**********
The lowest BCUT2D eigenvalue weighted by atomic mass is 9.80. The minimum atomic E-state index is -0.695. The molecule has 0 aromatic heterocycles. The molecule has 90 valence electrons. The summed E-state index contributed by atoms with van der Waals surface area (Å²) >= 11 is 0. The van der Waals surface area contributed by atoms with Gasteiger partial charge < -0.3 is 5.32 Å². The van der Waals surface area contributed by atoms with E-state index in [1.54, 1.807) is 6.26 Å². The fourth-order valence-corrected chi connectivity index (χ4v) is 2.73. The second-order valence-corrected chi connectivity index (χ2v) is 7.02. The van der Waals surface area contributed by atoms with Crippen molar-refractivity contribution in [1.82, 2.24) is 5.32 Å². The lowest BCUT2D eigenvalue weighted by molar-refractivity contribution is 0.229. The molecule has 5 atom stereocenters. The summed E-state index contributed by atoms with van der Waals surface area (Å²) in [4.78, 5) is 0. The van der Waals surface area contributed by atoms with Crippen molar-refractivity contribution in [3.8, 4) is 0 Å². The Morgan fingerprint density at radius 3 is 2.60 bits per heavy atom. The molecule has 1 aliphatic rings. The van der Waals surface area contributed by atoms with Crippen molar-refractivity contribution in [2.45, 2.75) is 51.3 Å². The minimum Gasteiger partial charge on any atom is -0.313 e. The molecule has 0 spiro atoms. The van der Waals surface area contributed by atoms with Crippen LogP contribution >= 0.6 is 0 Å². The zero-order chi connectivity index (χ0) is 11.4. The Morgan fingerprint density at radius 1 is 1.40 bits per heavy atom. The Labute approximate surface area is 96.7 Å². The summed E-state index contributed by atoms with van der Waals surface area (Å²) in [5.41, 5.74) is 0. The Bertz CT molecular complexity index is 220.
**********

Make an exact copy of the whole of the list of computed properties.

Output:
The lowest BCUT2D eigenvalue weighted by atomic mass is 9.80. The minimum atomic E-state index is -0.695. The molecule has 0 aromatic heterocycles. The molecule has 90 valence electrons. The summed E-state index contributed by atoms with van der Waals surface area (Å²) >= 11 is 0. The van der Waals surface area contributed by atoms with Gasteiger partial charge < -0.3 is 5.32 Å². The van der Waals surface area contributed by atoms with E-state index in [1.54, 1.807) is 6.26 Å². The fourth-order valence-corrected chi connectivity index (χ4v) is 2.73. The second-order valence-corrected chi connectivity index (χ2v) is 7.02. The van der Waals surface area contributed by atoms with Crippen molar-refractivity contribution in [1.82, 2.24) is 5.32 Å². The lowest BCUT2D eigenvalue weighted by molar-refractivity contribution is 0.229. The molecule has 5 atom stereocenters. The summed E-state index contributed by atoms with van der Waals surface area (Å²) in [4.78, 5) is 0. The van der Waals surface area contributed by atoms with Crippen molar-refractivity contribution in [3.8, 4) is 0 Å². The Morgan fingerprint density at radius 3 is 2.60 bits per heavy atom. The molecule has 1 aliphatic rings. The van der Waals surface area contributed by atoms with Crippen molar-refractivity contribution in [2.45, 2.75) is 51.3 Å². The minimum Gasteiger partial charge on any atom is -0.313 e. The molecule has 0 spiro atoms. The van der Waals surface area contributed by atoms with Crippen LogP contribution >= 0.6 is 0 Å². The zero-order chi connectivity index (χ0) is 11.4. The Morgan fingerprint density at radius 1 is 1.40 bits per heavy atom. The Labute approximate surface area is 96.7 Å². The summed E-state index contributed by atoms with van der Waals surface area (Å²) in [5.41, 5.74) is 0. The Bertz CT molecular complexity index is 220.